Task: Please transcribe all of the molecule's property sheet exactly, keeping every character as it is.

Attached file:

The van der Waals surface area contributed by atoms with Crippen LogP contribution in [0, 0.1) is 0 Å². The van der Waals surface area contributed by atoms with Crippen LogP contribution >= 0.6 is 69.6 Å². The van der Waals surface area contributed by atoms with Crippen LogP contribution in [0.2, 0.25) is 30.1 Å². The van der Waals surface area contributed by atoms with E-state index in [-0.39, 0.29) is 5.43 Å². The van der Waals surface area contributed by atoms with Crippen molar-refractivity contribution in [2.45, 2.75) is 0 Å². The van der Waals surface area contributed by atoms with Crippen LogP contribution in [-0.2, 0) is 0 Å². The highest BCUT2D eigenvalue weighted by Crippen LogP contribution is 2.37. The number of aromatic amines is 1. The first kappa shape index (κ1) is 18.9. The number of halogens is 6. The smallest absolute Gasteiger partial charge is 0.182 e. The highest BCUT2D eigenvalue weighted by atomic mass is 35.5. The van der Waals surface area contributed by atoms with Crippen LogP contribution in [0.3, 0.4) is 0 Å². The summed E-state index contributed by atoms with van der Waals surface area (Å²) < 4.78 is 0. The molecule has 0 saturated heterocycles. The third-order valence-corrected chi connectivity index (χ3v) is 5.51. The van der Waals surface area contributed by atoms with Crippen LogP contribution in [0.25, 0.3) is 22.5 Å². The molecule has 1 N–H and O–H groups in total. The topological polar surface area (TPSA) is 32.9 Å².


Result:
The van der Waals surface area contributed by atoms with Crippen LogP contribution in [0, 0.1) is 0 Å². The van der Waals surface area contributed by atoms with Crippen LogP contribution >= 0.6 is 69.6 Å². The van der Waals surface area contributed by atoms with Crippen LogP contribution in [0.2, 0.25) is 30.1 Å². The van der Waals surface area contributed by atoms with E-state index in [-0.39, 0.29) is 5.43 Å². The van der Waals surface area contributed by atoms with Crippen molar-refractivity contribution in [2.45, 2.75) is 0 Å². The van der Waals surface area contributed by atoms with Crippen LogP contribution in [-0.2, 0) is 0 Å². The highest BCUT2D eigenvalue weighted by Crippen LogP contribution is 2.37. The number of aromatic amines is 1. The first kappa shape index (κ1) is 18.9. The number of halogens is 6. The smallest absolute Gasteiger partial charge is 0.182 e. The highest BCUT2D eigenvalue weighted by atomic mass is 35.5. The van der Waals surface area contributed by atoms with Crippen LogP contribution in [0.3, 0.4) is 0 Å². The summed E-state index contributed by atoms with van der Waals surface area (Å²) < 4.78 is 0. The molecule has 0 saturated heterocycles. The third-order valence-corrected chi connectivity index (χ3v) is 5.51. The van der Waals surface area contributed by atoms with Crippen LogP contribution in [0.25, 0.3) is 22.5 Å². The molecule has 1 N–H and O–H groups in total. The topological polar surface area (TPSA) is 32.9 Å².